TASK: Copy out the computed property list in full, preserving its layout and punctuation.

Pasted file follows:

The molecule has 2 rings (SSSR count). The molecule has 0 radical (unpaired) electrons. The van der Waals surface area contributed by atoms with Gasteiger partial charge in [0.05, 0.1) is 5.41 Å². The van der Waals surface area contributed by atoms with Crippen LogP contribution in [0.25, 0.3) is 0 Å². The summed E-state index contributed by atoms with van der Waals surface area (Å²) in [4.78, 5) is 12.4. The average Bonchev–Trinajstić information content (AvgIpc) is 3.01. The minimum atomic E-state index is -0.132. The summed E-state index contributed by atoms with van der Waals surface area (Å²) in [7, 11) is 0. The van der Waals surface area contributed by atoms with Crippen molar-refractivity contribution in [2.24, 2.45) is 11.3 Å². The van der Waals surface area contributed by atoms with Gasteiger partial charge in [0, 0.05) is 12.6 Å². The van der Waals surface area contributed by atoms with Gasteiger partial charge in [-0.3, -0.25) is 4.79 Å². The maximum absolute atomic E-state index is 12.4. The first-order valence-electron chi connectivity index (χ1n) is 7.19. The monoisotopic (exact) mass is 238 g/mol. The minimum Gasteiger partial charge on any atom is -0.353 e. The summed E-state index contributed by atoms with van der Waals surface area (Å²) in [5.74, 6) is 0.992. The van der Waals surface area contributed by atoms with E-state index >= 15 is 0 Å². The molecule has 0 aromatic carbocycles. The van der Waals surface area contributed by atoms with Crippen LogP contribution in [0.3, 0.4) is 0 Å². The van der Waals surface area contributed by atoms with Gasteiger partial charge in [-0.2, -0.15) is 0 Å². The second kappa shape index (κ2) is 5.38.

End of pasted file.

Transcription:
The molecule has 2 rings (SSSR count). The molecule has 0 radical (unpaired) electrons. The van der Waals surface area contributed by atoms with Gasteiger partial charge in [0.05, 0.1) is 5.41 Å². The van der Waals surface area contributed by atoms with Crippen LogP contribution in [0.25, 0.3) is 0 Å². The summed E-state index contributed by atoms with van der Waals surface area (Å²) in [4.78, 5) is 12.4. The average Bonchev–Trinajstić information content (AvgIpc) is 3.01. The minimum atomic E-state index is -0.132. The summed E-state index contributed by atoms with van der Waals surface area (Å²) in [7, 11) is 0. The van der Waals surface area contributed by atoms with Crippen molar-refractivity contribution in [2.24, 2.45) is 11.3 Å². The van der Waals surface area contributed by atoms with Gasteiger partial charge in [0, 0.05) is 12.6 Å². The van der Waals surface area contributed by atoms with Gasteiger partial charge in [-0.3, -0.25) is 4.79 Å². The maximum absolute atomic E-state index is 12.4. The first-order valence-electron chi connectivity index (χ1n) is 7.19. The monoisotopic (exact) mass is 238 g/mol. The minimum Gasteiger partial charge on any atom is -0.353 e. The summed E-state index contributed by atoms with van der Waals surface area (Å²) in [5.74, 6) is 0.992. The van der Waals surface area contributed by atoms with E-state index >= 15 is 0 Å². The molecule has 0 aromatic carbocycles. The van der Waals surface area contributed by atoms with Crippen LogP contribution in [0.3, 0.4) is 0 Å². The van der Waals surface area contributed by atoms with Gasteiger partial charge in [-0.2, -0.15) is 0 Å². The second kappa shape index (κ2) is 5.38.